Lavergne, M. R., Rudoler, D., Peterson, S., Stock, D., Taylor, C., Wilton, A. S., Wong, S. T., Scott, I., McGrail, K. M., McCracken, R. K., Marshall, E. G., MacKenzie, A., Katz, A., Jamieson, M., Hedden, L., Grudniewicz, A., Goldsmith, L. J., Glazier, R. H., Burge, F., & Blackie, D. (2023). Changes in comprehensiveness of services delivered by Canadian family physicians: Analysis of population-based linked data in 4 provinces. Canadian family physician Medecin de famille canadien, 69(8), 550–556.

  • We observe that comprehensiveness, defined as number of service settings and service areas (that could be part of office-based practice), is declining among family physicians in all provinces studied (British Columbia, Manitoba, Ontario, and Nova Scotia). Declines were greater for settings than for service areas.

  • Changes   in comprehensiveness were observed across all physician characteristics, but on average, were greater among physicians in practice 20 years or longer, male physicians, and physicians practising in urban areas.

  • That declining comprehensiveness was observed across all physician characteristics points to changes in the practice and policy contexts in which all family physicians work, not to gaps in training among more recent cohorts.

Lavergne, R., Peterson, S., Rudoler, D., Scott, I., Mccracken, R., Mitra, G., & Katz, A. (2023). Productivity Decline or Administrative Avalanche? Examining Factors That Shape Changing Workloads in Primary Care. Healthcare policy/Politiques de sante, 19(1), 114–129.

  • Findings suggest that population aging and increased complexity of care are contributing to increased coordination workload per patient visit among family physicians providing care in community-based settings.

  • At the same time, a larger proportion of family physicians are providing care outside of community-based settings and patient visits per family physician are falling.

  • Efforts to improve efficiency of coordination work, sometimes described as administrative workload, may increase supply of community-based primary care. 

 

Rudoler, D., Peterson, S., Stock, D., Taylor, C., Wilton, D., Blackie, D., Burge, F., Glazier, R., Goldsmith, L., Grudniewicz, A., Hedden, L., Jamieson, M., Katz, A., MacKenzie, A., Marshall, E., McCracken, R., McGrail, K., Scott, I., Wong, S., & Lavergne, M. R. (2022). Changes over time in patient visits and continuity of care among graduating cohorts of family physicians in 4 Canadian provinces​. Canadian Medical Association Journal.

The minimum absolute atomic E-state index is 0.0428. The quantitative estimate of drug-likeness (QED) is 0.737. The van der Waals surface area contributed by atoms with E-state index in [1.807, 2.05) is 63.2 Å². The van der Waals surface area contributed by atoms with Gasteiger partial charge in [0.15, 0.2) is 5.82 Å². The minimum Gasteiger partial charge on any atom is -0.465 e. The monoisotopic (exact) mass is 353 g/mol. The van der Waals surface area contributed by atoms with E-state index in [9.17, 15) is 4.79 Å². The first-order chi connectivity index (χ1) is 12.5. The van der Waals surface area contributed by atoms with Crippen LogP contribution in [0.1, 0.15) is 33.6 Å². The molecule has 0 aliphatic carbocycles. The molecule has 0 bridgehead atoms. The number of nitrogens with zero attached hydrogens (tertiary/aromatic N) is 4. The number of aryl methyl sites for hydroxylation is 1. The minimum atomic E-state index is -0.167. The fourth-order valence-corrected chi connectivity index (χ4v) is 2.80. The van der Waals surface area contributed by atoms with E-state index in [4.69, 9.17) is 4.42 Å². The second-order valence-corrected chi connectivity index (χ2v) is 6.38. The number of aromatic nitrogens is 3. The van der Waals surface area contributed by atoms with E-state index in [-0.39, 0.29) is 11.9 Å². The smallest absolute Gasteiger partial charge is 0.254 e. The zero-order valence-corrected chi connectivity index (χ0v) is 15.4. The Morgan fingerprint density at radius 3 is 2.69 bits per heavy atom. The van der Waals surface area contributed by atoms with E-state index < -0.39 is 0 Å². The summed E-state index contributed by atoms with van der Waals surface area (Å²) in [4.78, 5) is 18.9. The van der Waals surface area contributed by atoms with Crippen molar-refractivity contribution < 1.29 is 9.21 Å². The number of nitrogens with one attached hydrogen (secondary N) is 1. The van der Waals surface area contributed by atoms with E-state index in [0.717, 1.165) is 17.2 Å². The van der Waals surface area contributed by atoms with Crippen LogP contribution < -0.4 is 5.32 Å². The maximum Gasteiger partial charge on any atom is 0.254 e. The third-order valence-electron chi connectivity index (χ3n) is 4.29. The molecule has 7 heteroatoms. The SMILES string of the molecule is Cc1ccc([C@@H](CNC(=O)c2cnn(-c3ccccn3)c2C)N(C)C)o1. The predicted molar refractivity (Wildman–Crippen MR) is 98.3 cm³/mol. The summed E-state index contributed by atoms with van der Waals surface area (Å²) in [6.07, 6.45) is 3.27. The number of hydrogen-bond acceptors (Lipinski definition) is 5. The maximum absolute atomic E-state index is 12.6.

• Recent cohorts of family physicians practice similarly to predecessors in terms of practice volumes and continuity of care.

  • Since FPs of all career stages show declining patient contacts, system-wide solutions to recent challenges in the accessibility of primary care in Canada are needed.

Practice intentions and choices

Grudniewicz, A., Randall, E., Lavergne, M.R. et al. (2023). Factors influencing practice choices of early-career family physicians in Canada: a qualitative interview study. Human Resources for Health 21, 84. 

  • We identified four practice choices by early-career physicians: 1) scope , 2)  type and model, 3) location, and 4) schedule and work volume.

  • Practice choices were found to be influenced by three key categories of factors: 1) Training factors; 2) Professional factors; and 3) Personal factors.

  • Early-career physicians' decisions regarding their practice are subject to the influence of multiple interconnected factors, some of which can be addressed through policy interventions (e.g., regulations) while others are more entrenched (e.g., family obligations).

Kabir, M., Randall, E., Mitra, G., Lavergne, M. R., Scott, I., Snadden, D., Jones, L., Goldsmith, L. J., Marshall, E. G., & Grudniewicz, A. (2022). Resident and early-career family physicians’ focused practice choices in Canada: A qualitative study. British Journal of General Practice, 72(718), e334–e341.

  • Focused practice is viewed by family medicine residents and early-career physicians as a way to circumvent the burnout or exhaustion with comprehensive practice in the current structure of the healthcare system.

Mathews, M., Ryan, D., Randall, E., Marshall, E. G., Goldsmith, L. J., Jones, L., Lavergne, M. R., Snadden, D., Scott, I., Wong, S. T., Stringer, K., Horrey, K., & Grudniewicz, A. (2022). “At the mercy of some of the regulations”: The impact of the residency match and return of service requirement on the early-career decisions of international medical graduates in Canada. Human Resources for Health, 20(1), 15.

  • Return of service agreements can restrict career choices and delay international medical graduates from their preferred scope of practice and location.